Born in London in 1804, Disraeli’s father – Isaac – converted him to Christianity, aged 12, after a dispute with synagogue authorities. Unlike other leading politicians of the day, he went to neither public school nor university, and was regarded as quite a dandy. As a young man his dress sense was flamboyant, with a friend once noting that he wore “green velvet trousers, a canary coloured waistcoat, low sleeves, silver buckles, lace at his wrists, his hair in wringlets…”.
The lifestyle that Disraeli led landed him into financial trouble, but he was adept at forming relationships with wealthy married women who hailed bail him out. Mary Anne whom he married in 1839 was the widow of Wyndham Lewis and she brought Grosvenor House (in central London) to the marriage and also helped him pay off his debts. He adored her and was devastated when she died in 1872.
Disraeli was a lover of books and inherited some 25,000 volumes from his father. While he kept some (particularly classics, history and theology), many were sold off to help settle his debts, yet if you visit the library (which was later swapped with the drawing room) at Hughenden you’ll be able to see some 4,000 items on the floor to ceiling mahogany bookcases.
But Disraeli was himself also a writer, another skill he inherited from his father. “When I want to read a novel, I write one,” he once said. He fiction often contained subtly disguised descriptions of prominent public figures (such as a trilogy attacking the policy of Tory leader Sir Robert Peel), however he also wrote political biographies and other non-fiction.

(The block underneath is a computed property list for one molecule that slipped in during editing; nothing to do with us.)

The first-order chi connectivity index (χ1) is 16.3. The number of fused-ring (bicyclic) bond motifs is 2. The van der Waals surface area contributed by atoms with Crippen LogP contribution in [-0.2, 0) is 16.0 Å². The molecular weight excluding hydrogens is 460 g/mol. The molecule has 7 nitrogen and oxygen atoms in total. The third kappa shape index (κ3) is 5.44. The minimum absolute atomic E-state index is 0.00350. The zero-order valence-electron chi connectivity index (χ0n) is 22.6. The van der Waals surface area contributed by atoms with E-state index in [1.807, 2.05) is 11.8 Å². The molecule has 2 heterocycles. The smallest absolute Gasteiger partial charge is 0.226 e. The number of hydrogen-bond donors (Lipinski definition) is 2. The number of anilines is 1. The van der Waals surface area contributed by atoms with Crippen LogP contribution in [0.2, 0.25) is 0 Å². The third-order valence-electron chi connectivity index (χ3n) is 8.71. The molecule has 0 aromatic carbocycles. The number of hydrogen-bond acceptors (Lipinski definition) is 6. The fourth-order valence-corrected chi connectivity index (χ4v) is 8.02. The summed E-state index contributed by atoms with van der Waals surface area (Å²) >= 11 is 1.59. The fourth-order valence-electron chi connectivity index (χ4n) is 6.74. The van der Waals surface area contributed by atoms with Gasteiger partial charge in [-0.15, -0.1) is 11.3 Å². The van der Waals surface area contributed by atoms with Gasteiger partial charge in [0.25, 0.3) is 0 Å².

As for Disraeli’s own political career, he was initially very unsuccessful – he faced four failed election attempts before he finally became a Tory MP for Maidstone in 1837. But, as already mentioned, after being made MP for Buckingham in 1847 he made swift progress through the ranks of the Conservative party. He was Chancellor of the Exchequer three (brief) times in minority governments, before twice acting as prime minster. After a career of duelling with his rival William Gladstone, the Liberal leader (Disraeli once said he found him “rather dull, but we had a swan, very white and tender and stuffed with truffles, the best company there” at the dinner party where they first met), he ended his time in the highest position in elected office after losing to him in 1880.